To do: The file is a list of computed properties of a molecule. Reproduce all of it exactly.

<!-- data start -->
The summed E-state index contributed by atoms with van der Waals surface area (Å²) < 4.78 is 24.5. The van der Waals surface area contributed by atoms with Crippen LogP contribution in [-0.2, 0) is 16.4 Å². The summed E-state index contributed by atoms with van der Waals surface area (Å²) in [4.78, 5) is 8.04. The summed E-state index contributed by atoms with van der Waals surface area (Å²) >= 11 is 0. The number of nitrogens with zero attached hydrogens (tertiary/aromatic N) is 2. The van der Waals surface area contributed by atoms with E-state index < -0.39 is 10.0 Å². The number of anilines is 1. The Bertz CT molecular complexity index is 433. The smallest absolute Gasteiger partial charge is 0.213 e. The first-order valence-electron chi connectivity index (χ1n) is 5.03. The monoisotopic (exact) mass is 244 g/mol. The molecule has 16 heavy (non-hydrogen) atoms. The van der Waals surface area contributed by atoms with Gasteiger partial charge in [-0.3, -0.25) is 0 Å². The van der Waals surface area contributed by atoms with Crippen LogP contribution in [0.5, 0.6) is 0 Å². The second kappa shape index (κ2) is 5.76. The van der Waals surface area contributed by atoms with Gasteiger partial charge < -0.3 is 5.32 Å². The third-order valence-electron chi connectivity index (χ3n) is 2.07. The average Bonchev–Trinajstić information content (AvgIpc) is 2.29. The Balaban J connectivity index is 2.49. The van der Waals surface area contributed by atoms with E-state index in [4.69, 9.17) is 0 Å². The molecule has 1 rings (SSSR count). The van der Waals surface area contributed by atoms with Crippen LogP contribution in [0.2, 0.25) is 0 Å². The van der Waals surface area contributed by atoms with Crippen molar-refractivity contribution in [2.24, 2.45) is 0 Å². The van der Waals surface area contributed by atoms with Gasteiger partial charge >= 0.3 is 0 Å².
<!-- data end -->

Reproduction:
The summed E-state index contributed by atoms with van der Waals surface area (Å²) < 4.78 is 24.5. The van der Waals surface area contributed by atoms with Crippen LogP contribution in [-0.2, 0) is 16.4 Å². The summed E-state index contributed by atoms with van der Waals surface area (Å²) in [4.78, 5) is 8.04. The summed E-state index contributed by atoms with van der Waals surface area (Å²) >= 11 is 0. The number of nitrogens with zero attached hydrogens (tertiary/aromatic N) is 2. The van der Waals surface area contributed by atoms with E-state index < -0.39 is 10.0 Å². The number of anilines is 1. The Bertz CT molecular complexity index is 433. The smallest absolute Gasteiger partial charge is 0.213 e. The first-order valence-electron chi connectivity index (χ1n) is 5.03. The monoisotopic (exact) mass is 244 g/mol. The molecule has 16 heavy (non-hydrogen) atoms. The van der Waals surface area contributed by atoms with Gasteiger partial charge in [-0.3, -0.25) is 0 Å². The van der Waals surface area contributed by atoms with Crippen LogP contribution in [0.5, 0.6) is 0 Å². The second kappa shape index (κ2) is 5.76. The van der Waals surface area contributed by atoms with Gasteiger partial charge < -0.3 is 5.32 Å². The third-order valence-electron chi connectivity index (χ3n) is 2.07. The average Bonchev–Trinajstić information content (AvgIpc) is 2.29. The Balaban J connectivity index is 2.49. The van der Waals surface area contributed by atoms with E-state index in [4.69, 9.17) is 0 Å². The molecule has 1 rings (SSSR count). The van der Waals surface area contributed by atoms with Crippen LogP contribution in [0.2, 0.25) is 0 Å². The van der Waals surface area contributed by atoms with Crippen molar-refractivity contribution in [2.24, 2.45) is 0 Å². The van der Waals surface area contributed by atoms with Gasteiger partial charge >= 0.3 is 0 Å².